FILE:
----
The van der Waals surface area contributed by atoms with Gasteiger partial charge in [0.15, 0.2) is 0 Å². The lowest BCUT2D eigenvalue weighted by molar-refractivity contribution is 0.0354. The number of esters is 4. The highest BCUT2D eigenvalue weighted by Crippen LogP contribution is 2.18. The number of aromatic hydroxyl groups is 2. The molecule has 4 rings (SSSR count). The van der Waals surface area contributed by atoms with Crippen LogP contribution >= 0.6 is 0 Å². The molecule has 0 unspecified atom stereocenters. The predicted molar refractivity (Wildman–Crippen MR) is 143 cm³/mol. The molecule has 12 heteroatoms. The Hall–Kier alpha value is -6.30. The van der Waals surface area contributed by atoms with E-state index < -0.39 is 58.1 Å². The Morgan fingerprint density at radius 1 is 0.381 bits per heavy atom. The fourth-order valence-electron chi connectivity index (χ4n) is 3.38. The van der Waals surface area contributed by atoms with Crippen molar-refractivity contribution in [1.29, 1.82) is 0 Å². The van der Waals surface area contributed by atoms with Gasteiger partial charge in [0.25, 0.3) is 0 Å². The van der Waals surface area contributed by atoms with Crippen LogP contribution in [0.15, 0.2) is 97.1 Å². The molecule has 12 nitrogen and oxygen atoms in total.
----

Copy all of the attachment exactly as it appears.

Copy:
The van der Waals surface area contributed by atoms with Gasteiger partial charge in [0.15, 0.2) is 0 Å². The lowest BCUT2D eigenvalue weighted by molar-refractivity contribution is 0.0354. The number of esters is 4. The highest BCUT2D eigenvalue weighted by Crippen LogP contribution is 2.18. The number of aromatic hydroxyl groups is 2. The molecule has 4 rings (SSSR count). The van der Waals surface area contributed by atoms with Crippen LogP contribution >= 0.6 is 0 Å². The molecule has 0 unspecified atom stereocenters. The predicted molar refractivity (Wildman–Crippen MR) is 143 cm³/mol. The molecule has 12 heteroatoms. The Hall–Kier alpha value is -6.30. The van der Waals surface area contributed by atoms with E-state index < -0.39 is 58.1 Å². The Morgan fingerprint density at radius 1 is 0.381 bits per heavy atom. The fourth-order valence-electron chi connectivity index (χ4n) is 3.38. The van der Waals surface area contributed by atoms with Crippen molar-refractivity contribution in [1.29, 1.82) is 0 Å². The van der Waals surface area contributed by atoms with Gasteiger partial charge in [0.25, 0.3) is 0 Å². The van der Waals surface area contributed by atoms with Crippen LogP contribution in [0.15, 0.2) is 97.1 Å². The molecule has 12 nitrogen and oxygen atoms in total.